California is one of 36 global biodiversity hotspots for conservation, because of both its remarkable biodiversity and the significant threat of losing habitats and wildlife species unique to California. Climate change is one of the biggest threats to conserving the rich biodiversity found in this state; furthermore, current and projected impacts in some locations are further exacerbated by the negative impacts of past land use changes and various infrastructure and associated operations. For additional background information and discussion of climate impacts and vulnerabilities of the Biodiversity and Habitat sector, visit the Background & Climate Impacts information excerpted from the Adaptation Planning Guide and explore the Topic search below.
California ecosystems also provide a means to mitigate climate change via natural sequestration of carbon. In this area, adaptation and mitigation efforts are intertwined, and many activities to build habitat and species resilience will also support the reduction of greenhouse gases. Example adaptation strategies are provided on the Adaptation Strategies page and can be found in many of the resources available by search below.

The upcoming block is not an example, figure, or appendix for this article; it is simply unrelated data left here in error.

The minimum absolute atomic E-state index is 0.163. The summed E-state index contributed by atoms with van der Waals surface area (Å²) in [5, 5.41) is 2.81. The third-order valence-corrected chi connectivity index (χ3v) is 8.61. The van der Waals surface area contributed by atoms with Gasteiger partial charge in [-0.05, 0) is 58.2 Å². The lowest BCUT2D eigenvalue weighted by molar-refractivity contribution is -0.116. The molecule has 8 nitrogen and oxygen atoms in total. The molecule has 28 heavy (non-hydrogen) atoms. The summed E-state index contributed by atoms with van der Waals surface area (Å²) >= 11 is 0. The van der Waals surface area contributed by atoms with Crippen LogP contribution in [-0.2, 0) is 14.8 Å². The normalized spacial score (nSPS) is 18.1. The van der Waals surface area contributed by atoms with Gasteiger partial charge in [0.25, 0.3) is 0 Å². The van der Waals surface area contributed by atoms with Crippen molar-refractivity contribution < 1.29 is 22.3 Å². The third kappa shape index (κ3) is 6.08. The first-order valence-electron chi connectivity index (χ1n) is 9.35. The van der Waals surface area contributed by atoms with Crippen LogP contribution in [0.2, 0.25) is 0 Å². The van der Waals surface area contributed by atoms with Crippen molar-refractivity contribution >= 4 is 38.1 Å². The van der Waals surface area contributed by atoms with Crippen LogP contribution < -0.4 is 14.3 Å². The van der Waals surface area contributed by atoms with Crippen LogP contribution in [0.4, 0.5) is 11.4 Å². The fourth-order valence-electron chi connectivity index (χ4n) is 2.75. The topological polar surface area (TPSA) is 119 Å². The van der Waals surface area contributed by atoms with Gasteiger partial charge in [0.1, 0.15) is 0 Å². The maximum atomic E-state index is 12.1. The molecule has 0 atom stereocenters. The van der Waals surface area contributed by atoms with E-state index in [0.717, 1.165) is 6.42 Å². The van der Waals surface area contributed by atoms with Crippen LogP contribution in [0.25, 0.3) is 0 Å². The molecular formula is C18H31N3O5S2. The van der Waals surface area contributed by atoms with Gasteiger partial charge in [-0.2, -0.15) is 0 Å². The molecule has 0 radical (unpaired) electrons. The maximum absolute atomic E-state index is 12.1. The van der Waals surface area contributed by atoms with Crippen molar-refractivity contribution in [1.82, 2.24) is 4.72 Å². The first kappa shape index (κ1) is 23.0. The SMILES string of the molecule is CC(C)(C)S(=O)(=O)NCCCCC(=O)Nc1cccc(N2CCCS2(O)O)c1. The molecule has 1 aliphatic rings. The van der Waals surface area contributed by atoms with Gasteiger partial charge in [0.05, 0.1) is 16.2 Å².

What Is Biodiversity?
Biodiversity is a measure of the number of different species in an area. Areas with a large mix of species, such as a tropical rainforests or coral reefs, have high biodiversity. Areas with only a few species, such as a large farm field with only a single crop growing, have low biodiversity.
What Is a Biodiversity Hotspot?
A biodiversity hotspot is a small area of Earth’s surface that is home to many endemic plants and animals (species that do not live anywhere else). Biodiversity hotspots cover only about 2 percent of the Earth’s surface, but collectively, these areas are home to about half of all endemic plant species and 35 to 43 percent of all endemic mammals, birds, reptiles, and amphibians.
Defining the Sector